/ 3 June 2022

Senzo Meyiwa trial: More police blunders exposed.

Pirates Goalkeeper Senzo Meyiwa Shot Dead By Intruders

No gunshot residues was taken, nor was DNA evidence collected from key areas of the Senzo Meyiwa murder scene, the state’s first witness, Sergeant Thabo Mosia, told the Pretoria high court on Friday. 

Mosia, a forensic officer, who was assigned the Meyiwa crime scene on 26 October 2014, admitted that he did not see the need to take gunshot residue from the six adults on the night the footballer was killed. 

Mosia conceded, again, that he did not do so because he relied on Brigadier Philani Ndlovu, Gauteng’s then-head of detectives, for direction. 

Advocate Zandile Mshololo, who represents the fifth accused, Fisokuhle Ntuli, wanted to know why he deemed it fit not to collect “crucial evidence”. 

Mosia said it was not “necessary” to take the gunshot residue from Kelly Khumalo, who was Meyiwa’s lover at the time of his death; Zandi Khumalo, Kelly’s sister; Gladness Khumalo, Kelly’s mother and the owner of the Vosloorus house where Meyiwa was killed; as well as evidence from three men in the house at the time of the shooting.  

Mosia’s answer drew Mshololo’s ire, with the defence advocate reminding him that he had previously testified that he had left the crime scene because Ndlovu, who Mosia relied on for information, was not helpful at the scene, and that the brigadier knew “nothing about forensics”. 

Mshololo questioned why Mosia would rely on someone who knew nothing about forensic evidence collection. 

“How are you going to be assisted by Ndlovu because you left the crime scene because Ndlovu was ‘useless’ to you? The reason why you did not perform such a crucial investigation is because you were not told by [Brigadier Ndlovu]. Am I correct?” Mshololo asked, her voice rising. 

Mosia agreed with Mshololo but said that he had become “confused” because “I had to call the crime scene management team to join me to take further evidence at the crime scene”.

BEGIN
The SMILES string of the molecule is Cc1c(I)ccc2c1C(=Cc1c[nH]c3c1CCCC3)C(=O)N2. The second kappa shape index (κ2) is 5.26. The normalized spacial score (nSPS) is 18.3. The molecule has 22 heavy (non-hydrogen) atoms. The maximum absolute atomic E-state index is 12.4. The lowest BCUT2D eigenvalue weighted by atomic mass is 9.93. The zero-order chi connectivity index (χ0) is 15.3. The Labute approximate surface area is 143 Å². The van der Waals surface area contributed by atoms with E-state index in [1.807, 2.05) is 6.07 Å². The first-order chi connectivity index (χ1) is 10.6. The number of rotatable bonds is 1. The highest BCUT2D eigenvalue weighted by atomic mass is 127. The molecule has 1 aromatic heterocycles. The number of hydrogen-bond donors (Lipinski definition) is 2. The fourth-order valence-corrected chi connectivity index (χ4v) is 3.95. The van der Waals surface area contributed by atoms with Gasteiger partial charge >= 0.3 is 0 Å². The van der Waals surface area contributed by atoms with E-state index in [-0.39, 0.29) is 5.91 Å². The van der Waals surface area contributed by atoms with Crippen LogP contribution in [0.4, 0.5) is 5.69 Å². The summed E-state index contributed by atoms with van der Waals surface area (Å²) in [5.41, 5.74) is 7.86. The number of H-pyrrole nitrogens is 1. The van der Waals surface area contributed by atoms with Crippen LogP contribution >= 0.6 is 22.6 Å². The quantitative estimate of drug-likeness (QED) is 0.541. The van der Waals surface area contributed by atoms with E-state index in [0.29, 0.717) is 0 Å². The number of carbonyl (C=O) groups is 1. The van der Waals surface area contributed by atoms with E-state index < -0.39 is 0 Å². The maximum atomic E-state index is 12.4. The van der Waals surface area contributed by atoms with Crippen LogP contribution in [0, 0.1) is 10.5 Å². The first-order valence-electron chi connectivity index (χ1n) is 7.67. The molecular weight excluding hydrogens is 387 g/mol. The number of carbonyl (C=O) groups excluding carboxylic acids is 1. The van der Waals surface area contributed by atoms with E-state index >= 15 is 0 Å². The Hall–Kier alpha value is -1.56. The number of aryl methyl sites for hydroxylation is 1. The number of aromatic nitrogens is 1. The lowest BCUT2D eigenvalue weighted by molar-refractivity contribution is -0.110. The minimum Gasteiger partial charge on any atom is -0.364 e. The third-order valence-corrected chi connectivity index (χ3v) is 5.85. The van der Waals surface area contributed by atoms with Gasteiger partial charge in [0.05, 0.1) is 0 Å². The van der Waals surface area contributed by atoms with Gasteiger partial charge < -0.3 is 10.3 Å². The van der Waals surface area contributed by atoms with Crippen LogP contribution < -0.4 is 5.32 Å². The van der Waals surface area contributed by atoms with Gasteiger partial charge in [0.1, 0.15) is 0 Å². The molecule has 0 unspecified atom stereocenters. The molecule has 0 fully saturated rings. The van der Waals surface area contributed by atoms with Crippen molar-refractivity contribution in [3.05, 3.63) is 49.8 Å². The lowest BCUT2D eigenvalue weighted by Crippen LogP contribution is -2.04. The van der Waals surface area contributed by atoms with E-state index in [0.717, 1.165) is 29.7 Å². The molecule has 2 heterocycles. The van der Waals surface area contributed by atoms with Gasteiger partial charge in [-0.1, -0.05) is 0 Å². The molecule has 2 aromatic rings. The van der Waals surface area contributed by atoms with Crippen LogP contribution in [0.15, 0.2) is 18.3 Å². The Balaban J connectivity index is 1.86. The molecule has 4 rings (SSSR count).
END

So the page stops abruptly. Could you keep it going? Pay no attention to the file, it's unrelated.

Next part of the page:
But Mshololo rejected Mosia’s answer, asserting: “As a result of such an omission [of collecting gunshot residue] on your part … there is no evidence to prove that anyone from the house fired the shot.” 

Mosia responded: “That is correct.”

The officer reiterated that he did not take DNA swabs from the kitchen door handle, which the state alleges was the entry point for the alleged “intruders” it says killed Meyiwa in a botched robbery. 

Mosia added that he also did not swab all the doors inside the house, despite knowing the Kelly Khumalo had alleged that she had been involved in a scuffle with one of the intruders, locked herself in a bedroom, and the supposed intruder “pushed the door”. 

When Mshololo zoned in with heated questions about the integrity of Mosia’s evidence, the officer said he was tired and asked for a short adjournment. 

After the adjournment, prosecutor George Mosia asked for the trial to be postponed to Monday, 6 June, because of Mosia’s “ill health”. 

“The medication is also causing a bit of disorientation,” Baloyi added. 

When Mosia began his testimony at the trial’s start in April, the officer had said he was on sick leave because of a back injury. 

All counsel, including advocate Dan Teffo — who represents Muzikawukhulelwa Sibiya, Bongani Ntanzi, Mthobisi Ncube and Mthokoziseni Maphisa — agreed to the postponement.

The accused, who have pleaded not guilty to charges of premeditated murder, attempted murder, armed robbery, illegal possession of a firearm and the illegal possession of ammunition, are remanded in custody.